From the peace of Hie, we moved on to Yasukuni Shrine.

 This is a large (huge) Shinto shrine dedicated to the spirits of Japanese soldiers who died fighting on behalf of the Emperor.  It has enshrined over two million names of soldiers; including those from World War II, making it a tad controversial to say the least...

The Torii leading in to the shrine is a sight to behold.  It's twenty-five metres tall, and over thirty wide.  It straddles the path making those entering the shrine feeling suitably small and insignificant.  Once inside their is a long path leading to the Honden, where the kami or spirits of dead are housed.  Along the tree lined path their are numerous little memorials - some of which are very touching.

The Honden itself is understated - which, depending on your view - seems suitable for a memorial and home to dead spirits.

The Hie Shrine
 We stood together, watching the hordes of Japanese tourists paying their respects and thought about the ridiculous nature of conflict.  This thought was depressing, so we left, with the hope of more cheerful things to come.

We skirted the imposing walls of the imperial palace, surrounded by the green river of algae and multitude of colourful dragonflies and birds before jumping on the metro across town to Ebisu, home of the promised beer museum.  The logic was such: if there is a museum to beer, there must be beer.  Simple.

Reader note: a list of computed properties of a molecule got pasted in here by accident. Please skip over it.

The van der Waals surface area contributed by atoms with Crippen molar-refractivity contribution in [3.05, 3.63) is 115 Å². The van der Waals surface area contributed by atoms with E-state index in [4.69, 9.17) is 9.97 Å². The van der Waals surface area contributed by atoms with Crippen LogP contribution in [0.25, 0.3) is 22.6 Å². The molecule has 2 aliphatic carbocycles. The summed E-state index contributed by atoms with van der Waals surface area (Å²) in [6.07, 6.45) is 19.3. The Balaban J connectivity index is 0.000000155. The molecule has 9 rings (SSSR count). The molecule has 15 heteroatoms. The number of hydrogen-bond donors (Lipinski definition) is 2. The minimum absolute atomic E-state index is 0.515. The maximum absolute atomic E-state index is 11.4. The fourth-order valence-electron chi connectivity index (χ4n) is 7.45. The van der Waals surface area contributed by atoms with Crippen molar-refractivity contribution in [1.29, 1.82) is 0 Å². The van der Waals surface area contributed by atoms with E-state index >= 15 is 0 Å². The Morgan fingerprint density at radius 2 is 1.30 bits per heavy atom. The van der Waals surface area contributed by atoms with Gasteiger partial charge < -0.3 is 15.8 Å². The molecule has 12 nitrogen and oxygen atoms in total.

Energised by the air-con in the subway, and the promise of a tall foamy one we leapt into action in Ebisu.  We headed across the long covered walkway with a purpose; striding forward and bowling unwary Japanese to one side.

The main entrance to the Hie Shrine
 We headed down into the covered arcade and marched towards the door of the museum.  "Sorry, we are closed on Mondays."  I think an epithet or two may have tumbled unbidden from my lips.

To any passer-by we must have looked pretty desperate, slumped on the path looking mournfully at the door to the promised land cruelly slammed shut in our faces.

"I told you we should have come yesterday," someone remonstrated.

"It doesn't say it shuts on Monday in the book... wait, yes it does."

Two synchronised sighs.

However, we weren't to be defeated by the vagueries of the Japanese opening hours.  After a whistle stop tour of the area (i.e. walking off in the hope of finding beer before getting lost and ending up back where we started) we found ourselves at the aptly named Beer Station.